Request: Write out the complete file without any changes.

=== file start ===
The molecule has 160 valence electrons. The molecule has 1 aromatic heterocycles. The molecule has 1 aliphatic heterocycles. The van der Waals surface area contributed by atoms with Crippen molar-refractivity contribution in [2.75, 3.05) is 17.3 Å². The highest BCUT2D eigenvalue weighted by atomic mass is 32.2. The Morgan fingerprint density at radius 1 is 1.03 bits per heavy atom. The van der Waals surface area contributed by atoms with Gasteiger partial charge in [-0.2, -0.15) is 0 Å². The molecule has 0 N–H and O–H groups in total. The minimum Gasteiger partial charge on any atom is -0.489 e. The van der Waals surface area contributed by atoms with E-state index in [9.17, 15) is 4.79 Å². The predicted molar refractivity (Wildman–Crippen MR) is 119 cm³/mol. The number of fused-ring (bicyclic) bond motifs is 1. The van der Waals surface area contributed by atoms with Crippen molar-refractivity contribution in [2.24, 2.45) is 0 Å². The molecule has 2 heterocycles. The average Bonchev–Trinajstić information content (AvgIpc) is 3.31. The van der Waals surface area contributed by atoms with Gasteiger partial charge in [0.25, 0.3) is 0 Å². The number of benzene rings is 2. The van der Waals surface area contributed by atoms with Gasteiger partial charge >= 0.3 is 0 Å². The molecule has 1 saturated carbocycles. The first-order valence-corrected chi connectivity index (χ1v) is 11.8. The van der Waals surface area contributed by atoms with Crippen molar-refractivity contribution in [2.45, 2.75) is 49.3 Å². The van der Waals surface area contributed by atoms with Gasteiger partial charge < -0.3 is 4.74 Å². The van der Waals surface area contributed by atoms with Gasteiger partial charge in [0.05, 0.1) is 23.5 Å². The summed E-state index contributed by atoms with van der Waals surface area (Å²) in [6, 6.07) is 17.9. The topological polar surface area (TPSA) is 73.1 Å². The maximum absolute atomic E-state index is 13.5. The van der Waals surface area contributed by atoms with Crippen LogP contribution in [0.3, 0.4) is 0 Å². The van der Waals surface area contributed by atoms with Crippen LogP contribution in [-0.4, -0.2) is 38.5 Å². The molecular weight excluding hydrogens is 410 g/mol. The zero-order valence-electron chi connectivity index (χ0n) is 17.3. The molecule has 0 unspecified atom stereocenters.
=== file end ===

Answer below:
The molecule has 160 valence electrons. The molecule has 1 aromatic heterocycles. The molecule has 1 aliphatic heterocycles. The van der Waals surface area contributed by atoms with Crippen molar-refractivity contribution in [2.75, 3.05) is 17.3 Å². The highest BCUT2D eigenvalue weighted by atomic mass is 32.2. The Morgan fingerprint density at radius 1 is 1.03 bits per heavy atom. The van der Waals surface area contributed by atoms with Gasteiger partial charge in [-0.2, -0.15) is 0 Å². The molecule has 0 N–H and O–H groups in total. The minimum Gasteiger partial charge on any atom is -0.489 e. The van der Waals surface area contributed by atoms with E-state index in [9.17, 15) is 4.79 Å². The predicted molar refractivity (Wildman–Crippen MR) is 119 cm³/mol. The number of fused-ring (bicyclic) bond motifs is 1. The van der Waals surface area contributed by atoms with Crippen molar-refractivity contribution in [2.24, 2.45) is 0 Å². The molecule has 2 heterocycles. The average Bonchev–Trinajstić information content (AvgIpc) is 3.31. The van der Waals surface area contributed by atoms with Gasteiger partial charge in [0.25, 0.3) is 0 Å². The number of benzene rings is 2. The van der Waals surface area contributed by atoms with Gasteiger partial charge >= 0.3 is 0 Å². The molecule has 1 saturated carbocycles. The first-order valence-corrected chi connectivity index (χ1v) is 11.8. The van der Waals surface area contributed by atoms with Crippen molar-refractivity contribution in [2.45, 2.75) is 49.3 Å². The van der Waals surface area contributed by atoms with Gasteiger partial charge < -0.3 is 4.74 Å². The van der Waals surface area contributed by atoms with Gasteiger partial charge in [0.05, 0.1) is 23.5 Å². The summed E-state index contributed by atoms with van der Waals surface area (Å²) in [6, 6.07) is 17.9. The topological polar surface area (TPSA) is 73.1 Å². The maximum absolute atomic E-state index is 13.5. The van der Waals surface area contributed by atoms with Crippen LogP contribution in [0.3, 0.4) is 0 Å². The van der Waals surface area contributed by atoms with Crippen LogP contribution in [-0.4, -0.2) is 38.5 Å². The molecular weight excluding hydrogens is 410 g/mol. The zero-order valence-electron chi connectivity index (χ0n) is 17.3. The molecule has 0 unspecified atom stereocenters.